In this blog post, I want to continue my discussion on online banking trends that I started in my previous post (Online banking A paradigm shift?).
I saw a couple of comments left on my last blog post. One of them from Sudhir was especially interesting he is asking banks to stay away and let him lead his own life. This is a different perspective I would think in most of the discussions and interactions I have had so far with banks and technology providers for banks, the topic has always been on how the banks can utilise the social networks to become closer to their customers and prospective customers. Now we seem to have folks around us who just want to be left alone well, can the banks then consider such divergent views too when developing the processes and platforms for efficient online interactions?
So what is happening out there? What are the trends that are defining the way we use the online channel for our banking interactions? What are the trends that would redefine the way we banked? I believe that since the days when ATMs were rolled out, there has been a limited set of inflexion points that has changed the way we banked.
Well, many of us would claim that Bill Payment on the net or other simple transactions we normally do should also be considered as inflexion points but really all it did was extend the reach of the bank beyond the branch and the ATM to our desktop and we were able to accomplish the tasks which we could do at an ATM, it didnt redefine the way we banked in a sense. Thus the basic transactions that the banks would provide on an ATM (often remotely located from a branch), could now be accessed on the Net (except cash out and cash in of course). We could perhaps call this Stage 1.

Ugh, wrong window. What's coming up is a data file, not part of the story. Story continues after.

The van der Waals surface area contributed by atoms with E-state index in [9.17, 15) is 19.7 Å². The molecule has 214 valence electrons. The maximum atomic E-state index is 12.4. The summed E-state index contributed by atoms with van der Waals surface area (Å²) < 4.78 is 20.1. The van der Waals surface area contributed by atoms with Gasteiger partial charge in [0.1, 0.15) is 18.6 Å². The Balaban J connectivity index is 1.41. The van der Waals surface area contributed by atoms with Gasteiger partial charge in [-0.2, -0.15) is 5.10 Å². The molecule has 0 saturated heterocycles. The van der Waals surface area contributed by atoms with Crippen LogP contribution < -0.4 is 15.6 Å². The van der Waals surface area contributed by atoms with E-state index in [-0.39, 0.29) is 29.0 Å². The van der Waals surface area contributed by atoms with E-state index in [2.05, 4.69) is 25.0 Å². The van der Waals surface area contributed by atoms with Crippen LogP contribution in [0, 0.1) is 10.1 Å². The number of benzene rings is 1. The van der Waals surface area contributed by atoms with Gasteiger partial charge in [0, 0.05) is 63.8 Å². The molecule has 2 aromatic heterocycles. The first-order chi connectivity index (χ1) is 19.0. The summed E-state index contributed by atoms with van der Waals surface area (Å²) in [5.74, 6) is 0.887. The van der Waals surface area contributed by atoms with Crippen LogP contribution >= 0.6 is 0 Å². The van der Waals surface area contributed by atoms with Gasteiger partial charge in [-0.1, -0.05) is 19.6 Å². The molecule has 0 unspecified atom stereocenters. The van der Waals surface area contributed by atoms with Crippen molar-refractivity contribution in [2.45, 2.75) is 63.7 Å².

However, the moment the online channel is able to reconcile and address the various banking products to render the entire assets and liabilities as one entity and when this then is used to manage assets, there is a paradigm shift. I call this Online Banking Stage 2. Obviously this extended the power of channel banking and one could complete most of his transactions, wealth management, asset management, loan management etc all available to him bundled in one readymade package on a Web 2.0 enabled system.
The minute a few early starters added taxation calculators and mortgage calculators, a new opening and a paradigm shift was first noticeable and the war to engage customers effectively on the online channel began in right earnest. However, the entire potential of Web 2.0 remains rather under-utilised.
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